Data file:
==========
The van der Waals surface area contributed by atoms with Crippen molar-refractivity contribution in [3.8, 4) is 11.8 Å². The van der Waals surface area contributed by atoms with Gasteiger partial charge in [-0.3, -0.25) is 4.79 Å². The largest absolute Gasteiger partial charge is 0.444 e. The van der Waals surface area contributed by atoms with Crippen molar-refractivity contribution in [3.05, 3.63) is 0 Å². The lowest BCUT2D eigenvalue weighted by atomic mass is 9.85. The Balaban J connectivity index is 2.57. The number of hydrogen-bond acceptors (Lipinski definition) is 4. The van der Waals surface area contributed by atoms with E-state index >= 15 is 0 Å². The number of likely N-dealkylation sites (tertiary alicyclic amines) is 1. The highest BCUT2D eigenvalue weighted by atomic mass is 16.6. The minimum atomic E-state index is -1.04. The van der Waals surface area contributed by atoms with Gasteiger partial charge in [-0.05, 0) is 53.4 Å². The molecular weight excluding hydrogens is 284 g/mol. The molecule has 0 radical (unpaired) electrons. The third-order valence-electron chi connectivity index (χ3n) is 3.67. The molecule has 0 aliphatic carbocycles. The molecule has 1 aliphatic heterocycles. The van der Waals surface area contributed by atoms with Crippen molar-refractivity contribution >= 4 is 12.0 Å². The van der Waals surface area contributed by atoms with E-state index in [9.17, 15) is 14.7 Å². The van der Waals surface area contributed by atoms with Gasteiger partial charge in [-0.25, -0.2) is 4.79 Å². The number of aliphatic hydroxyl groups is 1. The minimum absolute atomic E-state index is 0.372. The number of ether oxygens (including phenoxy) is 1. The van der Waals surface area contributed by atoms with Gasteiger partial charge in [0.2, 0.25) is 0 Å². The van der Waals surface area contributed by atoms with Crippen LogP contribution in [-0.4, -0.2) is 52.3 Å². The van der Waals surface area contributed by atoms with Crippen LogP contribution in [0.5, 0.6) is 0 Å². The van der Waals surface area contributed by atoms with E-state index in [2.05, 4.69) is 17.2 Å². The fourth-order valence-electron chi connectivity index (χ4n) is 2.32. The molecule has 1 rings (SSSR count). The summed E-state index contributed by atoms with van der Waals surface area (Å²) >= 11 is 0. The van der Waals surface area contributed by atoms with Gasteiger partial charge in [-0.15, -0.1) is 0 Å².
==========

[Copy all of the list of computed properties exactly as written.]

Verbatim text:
The van der Waals surface area contributed by atoms with Crippen molar-refractivity contribution in [3.8, 4) is 11.8 Å². The van der Waals surface area contributed by atoms with Gasteiger partial charge in [-0.3, -0.25) is 4.79 Å². The largest absolute Gasteiger partial charge is 0.444 e. The van der Waals surface area contributed by atoms with Crippen molar-refractivity contribution in [3.05, 3.63) is 0 Å². The lowest BCUT2D eigenvalue weighted by atomic mass is 9.85. The Balaban J connectivity index is 2.57. The number of hydrogen-bond acceptors (Lipinski definition) is 4. The van der Waals surface area contributed by atoms with E-state index >= 15 is 0 Å². The number of likely N-dealkylation sites (tertiary alicyclic amines) is 1. The highest BCUT2D eigenvalue weighted by atomic mass is 16.6. The minimum atomic E-state index is -1.04. The van der Waals surface area contributed by atoms with Gasteiger partial charge in [-0.05, 0) is 53.4 Å². The molecular weight excluding hydrogens is 284 g/mol. The molecule has 0 radical (unpaired) electrons. The third-order valence-electron chi connectivity index (χ3n) is 3.67. The molecule has 0 aliphatic carbocycles. The molecule has 1 aliphatic heterocycles. The van der Waals surface area contributed by atoms with Crippen molar-refractivity contribution >= 4 is 12.0 Å². The van der Waals surface area contributed by atoms with E-state index in [9.17, 15) is 14.7 Å². The van der Waals surface area contributed by atoms with Gasteiger partial charge in [-0.25, -0.2) is 4.79 Å². The number of aliphatic hydroxyl groups is 1. The minimum absolute atomic E-state index is 0.372. The number of ether oxygens (including phenoxy) is 1. The van der Waals surface area contributed by atoms with Gasteiger partial charge in [0.2, 0.25) is 0 Å². The van der Waals surface area contributed by atoms with Crippen LogP contribution in [-0.4, -0.2) is 52.3 Å². The van der Waals surface area contributed by atoms with Crippen LogP contribution in [0.5, 0.6) is 0 Å². The van der Waals surface area contributed by atoms with E-state index in [2.05, 4.69) is 17.2 Å². The fourth-order valence-electron chi connectivity index (χ4n) is 2.32. The molecule has 1 rings (SSSR count). The summed E-state index contributed by atoms with van der Waals surface area (Å²) >= 11 is 0. The van der Waals surface area contributed by atoms with Gasteiger partial charge in [-0.15, -0.1) is 0 Å².